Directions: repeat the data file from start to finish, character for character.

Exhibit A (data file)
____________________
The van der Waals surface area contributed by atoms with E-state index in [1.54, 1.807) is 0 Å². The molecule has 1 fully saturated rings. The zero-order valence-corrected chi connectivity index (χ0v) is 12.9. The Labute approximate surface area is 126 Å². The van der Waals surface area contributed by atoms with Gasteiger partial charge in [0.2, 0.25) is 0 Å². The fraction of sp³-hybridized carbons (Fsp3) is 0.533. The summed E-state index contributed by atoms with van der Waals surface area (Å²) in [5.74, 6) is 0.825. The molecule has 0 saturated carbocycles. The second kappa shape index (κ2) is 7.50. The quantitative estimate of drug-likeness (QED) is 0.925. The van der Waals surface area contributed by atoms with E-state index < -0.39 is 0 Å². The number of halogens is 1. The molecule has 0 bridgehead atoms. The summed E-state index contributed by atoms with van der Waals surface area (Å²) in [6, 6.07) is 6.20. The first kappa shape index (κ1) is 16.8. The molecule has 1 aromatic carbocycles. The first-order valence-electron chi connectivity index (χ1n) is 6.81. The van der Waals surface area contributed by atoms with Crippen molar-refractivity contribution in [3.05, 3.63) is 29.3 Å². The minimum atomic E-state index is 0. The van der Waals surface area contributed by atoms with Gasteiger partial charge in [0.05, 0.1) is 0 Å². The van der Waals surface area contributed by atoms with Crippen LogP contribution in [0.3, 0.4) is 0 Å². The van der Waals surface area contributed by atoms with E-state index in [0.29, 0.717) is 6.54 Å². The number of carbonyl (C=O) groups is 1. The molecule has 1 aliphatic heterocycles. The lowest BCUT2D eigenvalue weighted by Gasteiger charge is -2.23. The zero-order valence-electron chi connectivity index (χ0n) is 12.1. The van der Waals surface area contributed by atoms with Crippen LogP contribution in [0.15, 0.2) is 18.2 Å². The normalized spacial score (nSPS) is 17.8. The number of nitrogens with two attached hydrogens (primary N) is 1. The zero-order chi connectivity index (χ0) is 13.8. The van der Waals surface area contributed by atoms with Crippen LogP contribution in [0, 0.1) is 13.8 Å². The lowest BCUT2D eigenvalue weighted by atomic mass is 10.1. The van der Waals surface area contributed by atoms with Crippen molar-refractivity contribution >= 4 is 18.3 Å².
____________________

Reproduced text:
The van der Waals surface area contributed by atoms with E-state index in [1.54, 1.807) is 0 Å². The molecule has 1 fully saturated rings. The zero-order valence-corrected chi connectivity index (χ0v) is 12.9. The Labute approximate surface area is 126 Å². The van der Waals surface area contributed by atoms with Gasteiger partial charge in [0.2, 0.25) is 0 Å². The fraction of sp³-hybridized carbons (Fsp3) is 0.533. The summed E-state index contributed by atoms with van der Waals surface area (Å²) in [5.74, 6) is 0.825. The molecule has 0 saturated carbocycles. The second kappa shape index (κ2) is 7.50. The quantitative estimate of drug-likeness (QED) is 0.925. The van der Waals surface area contributed by atoms with E-state index < -0.39 is 0 Å². The number of halogens is 1. The molecule has 0 bridgehead atoms. The summed E-state index contributed by atoms with van der Waals surface area (Å²) in [6, 6.07) is 6.20. The first kappa shape index (κ1) is 16.8. The molecule has 1 aromatic carbocycles. The first-order valence-electron chi connectivity index (χ1n) is 6.81. The van der Waals surface area contributed by atoms with Crippen molar-refractivity contribution in [3.05, 3.63) is 29.3 Å². The minimum atomic E-state index is 0. The van der Waals surface area contributed by atoms with Gasteiger partial charge in [0.05, 0.1) is 0 Å². The van der Waals surface area contributed by atoms with Crippen LogP contribution in [0.3, 0.4) is 0 Å². The van der Waals surface area contributed by atoms with E-state index in [0.29, 0.717) is 6.54 Å². The number of carbonyl (C=O) groups is 1. The molecule has 1 aliphatic heterocycles. The lowest BCUT2D eigenvalue weighted by Gasteiger charge is -2.23. The zero-order valence-electron chi connectivity index (χ0n) is 12.1. The van der Waals surface area contributed by atoms with Crippen LogP contribution in [0.15, 0.2) is 18.2 Å². The normalized spacial score (nSPS) is 17.8. The number of nitrogens with two attached hydrogens (primary N) is 1. The zero-order chi connectivity index (χ0) is 13.8. The van der Waals surface area contributed by atoms with Crippen LogP contribution in [0, 0.1) is 13.8 Å². The lowest BCUT2D eigenvalue weighted by atomic mass is 10.1. The van der Waals surface area contributed by atoms with Crippen molar-refractivity contribution >= 4 is 18.3 Å².